Our rulings on finality of judgments for appeal purposes have followed the reasoning of the Supreme Court in other situations too. In Forgay v. Conrad, 47 U.S. (6 How.) 201, 12 L. Ed. 404 (1848), the Supreme Court ruled "a decree declaring sundry deeds... to be fraudulent and void, and directing [property of the defendants] to be delivered up to the complainant," id. at 202, though not a final order in the strict and technical sense, was an appealable order nonetheless. Id. at 206. The Court reasoned that if the "appellants ... must wait until the accounts are reported by the master and confirmed by the court, they will be subjected to irreparable injury[,]" and "such is not the meaning of the acts of Congress." Id. at 204 (footnote omitted).[4]

The Court noted it had ruled in Whiting v. The Bank of the United States, 38 U.S. (13 Pet.) 6, 10 L. Ed. 33 (1839), that a decree *155 foreclosing a mortgage and directing the sale of the mortgaged premises was a final decree and "the defendant [was] entitled to his appeal without waiting for the return and confirmation of the sale... ." Forgay v. Conrad, 47 U.S. (6 How.) at 203. The decision in Whiting, the Court said, had been "placed ... upon the ground, that the decree of foreclosure and sale was final upon the merits, and the ulterior proceedings but a mode of executing the original decree." Id. at 203-04. Our decisions on the appealability of such decrees, of course, are consistent with Forgay and Whiting. See, e.g., MDG Supply, Inc. v. Diversified Investments, Inc., 51 Haw. 375, 463 P.2d 525 (1969), reh'g denied, 51 Haw. 479, 463 P.2d 525 (1969), cert. denied, 400 U.S. 868, 91 S. Ct. 99, 27 L. Ed. 2d 108 (1970). "A judgment of foreclosure of mortgage or other lien and sale of foreclosed property[,]" therefore, "is final [for purposes of appeal pursuant to HRS § 641-1], although it contains a direction to commissioners to make a report of sale and to bring the proceeds into court for an order regarding their disposition." 51 Haw. at 380, 463 P.2d at 528 (citation omitted). For "such judgment finally determines the merits of the controversy, and subsequent proceedings are simply incidents to its enforcement." Id. (citations omitted).


But the judgment in the case at bar has not finally determined the merits of the controversy, and further proceedings in the circuit court will not be merely incidental to its enforcement there are claims, counterclaims, and third-party claims yet to be determined. An appeal may be taken by an aggrieved party when these claims are resolved, and it may traverse some of the same ground the instant appeal would cover if we allowed it to go forward. This would, of course, set to naught the purpose of HRS § 641-1(a) to combine all stages of the proceeding in one review to promote the judicious use of scarce resources. See Association of Owners of Kukui Plaza v. Swinerton & Walberg Co., 68 Haw. at ___, 705 P.2d at 34. Still, if the Woodses' appeal is not heard now they may be subjected to irreparable injury; the mortgage on their property has been foreclosed and the condominium apartment may well be sold before the summary judgment, decree of foreclosure, and the order of sale can be reviewed.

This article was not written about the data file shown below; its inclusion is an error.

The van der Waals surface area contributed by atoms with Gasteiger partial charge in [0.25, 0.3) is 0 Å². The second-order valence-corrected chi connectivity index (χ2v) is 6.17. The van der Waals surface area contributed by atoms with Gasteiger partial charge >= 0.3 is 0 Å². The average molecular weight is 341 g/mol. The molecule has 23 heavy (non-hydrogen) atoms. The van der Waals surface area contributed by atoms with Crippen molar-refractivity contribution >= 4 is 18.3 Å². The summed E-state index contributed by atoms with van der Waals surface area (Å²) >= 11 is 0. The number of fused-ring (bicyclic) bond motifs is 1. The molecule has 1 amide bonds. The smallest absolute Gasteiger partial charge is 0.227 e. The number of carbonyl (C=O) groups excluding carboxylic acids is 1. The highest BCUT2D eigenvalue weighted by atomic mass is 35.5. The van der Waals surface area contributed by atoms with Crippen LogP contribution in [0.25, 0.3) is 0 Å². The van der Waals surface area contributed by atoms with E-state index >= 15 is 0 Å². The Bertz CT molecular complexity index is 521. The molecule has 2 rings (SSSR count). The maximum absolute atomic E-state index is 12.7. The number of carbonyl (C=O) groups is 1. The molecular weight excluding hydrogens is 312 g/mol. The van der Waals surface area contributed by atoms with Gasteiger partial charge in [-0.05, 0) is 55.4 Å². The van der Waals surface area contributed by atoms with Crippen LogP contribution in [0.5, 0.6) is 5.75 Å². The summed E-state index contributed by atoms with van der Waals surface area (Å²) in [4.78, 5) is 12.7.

We have yet to pass on the vexing question posed by International's motion seeking dismissal of the Woodses' appeal, although our intermediate appellate court has. When confronted by the issue, the intermediate court ruled "that since [the] case involve[d] multiple claims and multiple parties and the third-party complaint remain[ed] pending, the requirements of Rule 54(b), HRCP, must be satisfied in order to appeal the fully decided but not final or appealable decree of foreclosure and order of sale filed on February 16, 1983." TBS Pacific, Inc. v. Tamura, 5 Haw. App. ___, ___, 686 P.2d 37, 45 (1984) (emphasis in original).[5] And since no certification of finality in accord with Rule 54(b) had been sought, the appeal was dismissed. Id.; see also Sturkie v. Han, 2 Haw. App. 140, 627 P.2d 296 (1981). Despite the appellate court's reasoned analysis of the operation of the doctrine of finality in multiple-claim and multiple-party settings, "the current state of the law [with respect to the time for appeal of a decree foreclosing a mortgage and directing the sale of mortgaged property in such settings remains] full of traps for the unwary and of angles for the shrewd." Id. at 147, 627 P.2d at 302. Since we do not subscribe to the "sporting theory of justice," see DiCenzo v. Izawa, 68 Haw. ___, ___, 723 P.2d 171, 175 (1986), *156 our duty here is to diminish the hazards of litigation if we can.


"The considerations that determine finality [for appeal purposes] are not abstractions but have reference to very real interests not merely those of the immediate parties but [also] those that pertain to the smooth functioning of our judicial system." Republic Natural Gas Co. v. Oklahoma, 334 U.S. 62, 69, 68 S. Ct. 972, 977, 92 L. Ed. 1212 (1948). These considerations are reflected in HRCP 54(b), and "[t]he rule attempts to strike a balance between the undesirability of more than one appeal in a single action and the need for making review available in multiple-party or multiple-claim situations at a time that best serves the needs of the litigants." 10 C. Wright, A. Miller & M. Kane, Federal Practice and Procedure § 2654, at 37 (1983) (footnote omitted). A purpose of the rule "is to reduce as far as possible the uncertainty and the hazard assumed by a litigant" when the trial court chooses to enter a judgment on one or more claims or as to one or more parties in a multiple-claim or multiple-party case and there are claims yet to be determined. Dickinson v. Petroleum Conversion Corp., 338 U.S. 507, 512, 70 S. Ct. 322, 324, 94 L. Ed. 299 (1950). "It provides an opportunity for litigants to obtain from the [trial court] a clear statement of what that court [intends] with reference to finality[.]" Id.

The rule does not compel the entry of a final judgment when one or more claims are disposed of or the action is terminated against one or more parties. C. Wright, A. Miller & M. Kane, supra, at 38. If the trial court intends the judgment to be final as far as those claims or parties are concerned, however, it must so state when a party moves for a declaration of finality pursuant to Rule 54(b); and it must do so in the unmistakable terms demanded by the rule. See supra note 2. "Absent a certification under Rule 54(b) any order in a multiple-party or multiple-claim action, even if it appears to adjudicate a separable portion of the controversy, is interlocutory." C. Wright, A. Miller & M. Kane, supra, at 38.[6]